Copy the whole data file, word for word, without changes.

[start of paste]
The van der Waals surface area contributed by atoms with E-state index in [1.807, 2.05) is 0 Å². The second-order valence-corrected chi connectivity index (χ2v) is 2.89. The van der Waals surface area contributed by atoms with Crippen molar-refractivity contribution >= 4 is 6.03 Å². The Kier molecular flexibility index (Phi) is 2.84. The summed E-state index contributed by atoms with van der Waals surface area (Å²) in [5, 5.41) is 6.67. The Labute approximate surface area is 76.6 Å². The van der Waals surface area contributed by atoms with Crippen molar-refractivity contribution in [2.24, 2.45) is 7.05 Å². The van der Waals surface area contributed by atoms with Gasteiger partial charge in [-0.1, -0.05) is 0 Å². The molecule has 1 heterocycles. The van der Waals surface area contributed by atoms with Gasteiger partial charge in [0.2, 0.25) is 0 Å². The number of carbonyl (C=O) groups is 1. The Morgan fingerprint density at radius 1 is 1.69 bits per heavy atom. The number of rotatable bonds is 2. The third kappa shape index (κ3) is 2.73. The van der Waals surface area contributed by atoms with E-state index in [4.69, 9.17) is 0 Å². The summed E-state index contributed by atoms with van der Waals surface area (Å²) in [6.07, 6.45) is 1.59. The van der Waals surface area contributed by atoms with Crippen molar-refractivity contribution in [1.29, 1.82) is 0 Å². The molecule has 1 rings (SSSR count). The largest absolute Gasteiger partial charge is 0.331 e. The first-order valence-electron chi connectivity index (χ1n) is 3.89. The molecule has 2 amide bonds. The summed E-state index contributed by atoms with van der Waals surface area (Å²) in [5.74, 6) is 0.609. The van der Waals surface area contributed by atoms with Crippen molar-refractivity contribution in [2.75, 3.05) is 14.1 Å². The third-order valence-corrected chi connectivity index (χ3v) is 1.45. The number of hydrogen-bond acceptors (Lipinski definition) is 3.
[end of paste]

The van der Waals surface area contributed by atoms with E-state index in [1.807, 2.05) is 0 Å². The second-order valence-corrected chi connectivity index (χ2v) is 2.89. The van der Waals surface area contributed by atoms with Crippen molar-refractivity contribution >= 4 is 6.03 Å². The Kier molecular flexibility index (Phi) is 2.84. The summed E-state index contributed by atoms with van der Waals surface area (Å²) in [5, 5.41) is 6.67. The Labute approximate surface area is 76.6 Å². The van der Waals surface area contributed by atoms with Crippen molar-refractivity contribution in [2.24, 2.45) is 7.05 Å². The van der Waals surface area contributed by atoms with Gasteiger partial charge in [-0.1, -0.05) is 0 Å². The molecule has 1 heterocycles. The van der Waals surface area contributed by atoms with Gasteiger partial charge in [0.2, 0.25) is 0 Å². The number of carbonyl (C=O) groups is 1. The Morgan fingerprint density at radius 1 is 1.69 bits per heavy atom. The number of rotatable bonds is 2. The third kappa shape index (κ3) is 2.73. The van der Waals surface area contributed by atoms with E-state index in [4.69, 9.17) is 0 Å². The summed E-state index contributed by atoms with van der Waals surface area (Å²) in [6.07, 6.45) is 1.59. The van der Waals surface area contributed by atoms with Crippen molar-refractivity contribution in [1.29, 1.82) is 0 Å². The molecule has 1 rings (SSSR count). The largest absolute Gasteiger partial charge is 0.331 e. The first-order valence-electron chi connectivity index (χ1n) is 3.89. The molecule has 2 amide bonds. The summed E-state index contributed by atoms with van der Waals surface area (Å²) in [5.74, 6) is 0.609. The van der Waals surface area contributed by atoms with Crippen molar-refractivity contribution in [2.75, 3.05) is 14.1 Å². The third-order valence-corrected chi connectivity index (χ3v) is 1.45. The number of hydrogen-bond acceptors (Lipinski definition) is 3.